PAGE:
The demons of missing out on the national stockcar title two years ago were completely dispelled for Jordan Dare on Saturday night when he finished runner-up in the national superstock final at Meeanee, Napier.
With 11 of the 26 finalists from the three-heat final, it was a Palmerston North benefit.
With Shane Penn retaining his title from Dare, third-placed Graeme Barr, Peter Bengston fourth, they were all Palmerston North contracted drivers.
Penn said after winning last year he's not under any pressure to win titles these days.
"I'm surprised to have been allowed to win this year," Penn said.
"But now I've won everything I can just go out and enjoy my racing.
"It's only teams racing for the Panthers where there's still pressure these days."
Two years ago Dare didn't have such fond memories after he needed only to finish the third heat of the stockcar champs at Rotorua. But after being hit into the wall, he was stuck just 100 metres short of the finishing line.
"I've been having nightmares about that night," 21-year-old Dare said.
"I've run it through my mind on what could have been ever since.
"But finishing second here is amazing and though it hasn't sunk in yet, it's a bigger event and I've never thought about something like this, especially while I'm still so young and inexperienced."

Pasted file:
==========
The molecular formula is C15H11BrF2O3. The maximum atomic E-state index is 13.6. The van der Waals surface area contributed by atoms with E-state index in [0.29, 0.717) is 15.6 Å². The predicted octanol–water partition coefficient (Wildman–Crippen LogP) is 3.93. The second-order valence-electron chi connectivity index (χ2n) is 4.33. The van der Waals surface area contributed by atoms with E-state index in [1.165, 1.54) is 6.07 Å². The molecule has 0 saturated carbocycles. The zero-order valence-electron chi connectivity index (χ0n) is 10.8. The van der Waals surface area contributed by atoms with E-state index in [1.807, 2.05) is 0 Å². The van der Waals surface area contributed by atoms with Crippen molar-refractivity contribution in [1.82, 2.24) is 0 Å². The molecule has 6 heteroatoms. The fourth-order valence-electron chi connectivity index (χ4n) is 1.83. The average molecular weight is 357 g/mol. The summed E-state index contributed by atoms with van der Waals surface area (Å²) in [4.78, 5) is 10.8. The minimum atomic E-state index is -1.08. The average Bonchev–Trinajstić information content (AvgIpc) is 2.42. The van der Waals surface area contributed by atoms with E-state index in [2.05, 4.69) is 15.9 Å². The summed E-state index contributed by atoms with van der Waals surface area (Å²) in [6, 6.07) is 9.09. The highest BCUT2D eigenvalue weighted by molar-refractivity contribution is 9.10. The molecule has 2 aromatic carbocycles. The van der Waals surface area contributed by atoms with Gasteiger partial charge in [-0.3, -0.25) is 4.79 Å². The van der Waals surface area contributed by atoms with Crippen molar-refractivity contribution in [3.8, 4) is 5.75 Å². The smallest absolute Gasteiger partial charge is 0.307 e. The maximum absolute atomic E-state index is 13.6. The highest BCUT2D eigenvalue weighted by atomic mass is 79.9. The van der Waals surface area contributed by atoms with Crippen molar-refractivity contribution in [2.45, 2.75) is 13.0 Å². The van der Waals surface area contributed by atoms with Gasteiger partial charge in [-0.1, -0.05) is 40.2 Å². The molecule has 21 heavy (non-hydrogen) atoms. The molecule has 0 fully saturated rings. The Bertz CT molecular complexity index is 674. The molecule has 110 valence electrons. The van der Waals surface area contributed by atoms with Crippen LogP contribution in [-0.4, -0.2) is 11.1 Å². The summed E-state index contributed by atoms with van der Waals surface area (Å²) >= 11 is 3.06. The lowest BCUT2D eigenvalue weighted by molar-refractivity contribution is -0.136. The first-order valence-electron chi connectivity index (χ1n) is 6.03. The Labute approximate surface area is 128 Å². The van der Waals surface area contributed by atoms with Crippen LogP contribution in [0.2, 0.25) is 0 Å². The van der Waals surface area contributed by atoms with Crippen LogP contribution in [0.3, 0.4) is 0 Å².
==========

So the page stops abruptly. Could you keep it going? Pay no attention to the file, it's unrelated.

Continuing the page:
Dare said he was still pinching himself when the presentations were made at the end of the meeting.
"Here I was standing in between two legends of superstocks, Shane [Penn] and Graeme [Barr] . . . I was awestruck really," Dare said.
He admits he would never have had the opportunity if it hadn't been for Wayne Hemi giving him a drive in his second car since his misfortune at Rotorua.
"Wayne has been fantastic and I don't know anyone else who would have just handed me the keys to one of the country's best superstocks and said, ‘it's yours to drive'," he said.
"We've had the car all season to get it ready but Wayne even forked out for sending the Ford [engine] back to the United States to get it freshened."
Dare said once the twice national champion Hemi failed to make the final, his crew even came over and worked on the car, while Hemi gave him tips and ran around seeing what was going on in the pits.
"Instead of running his car in the second-tier races, Wayne parked his car, gave me invaluable advice and then went around checking who might take who out in the last heat; he was incredible."
Dare admitted he probably flew under the radar a little bit with many of the top drivers looking at each other rather than him.
"In stockcars I'm one of the favourites and get taken out a bit, but before last night [Saturday] I was a bit of an unknown," he said.
"I guess that will change now I've got the No 2 on my car."
Dare said there had been mention of buying the Hemi "Red Waka". It's likely he'll have to pursue the matter further.
Dare said he realises he's obligated to now run the car as often as he can but, as a dairy farmer, for Roger Newton at Shannon, he gets only every second weekend off.
- Manawatu Standard
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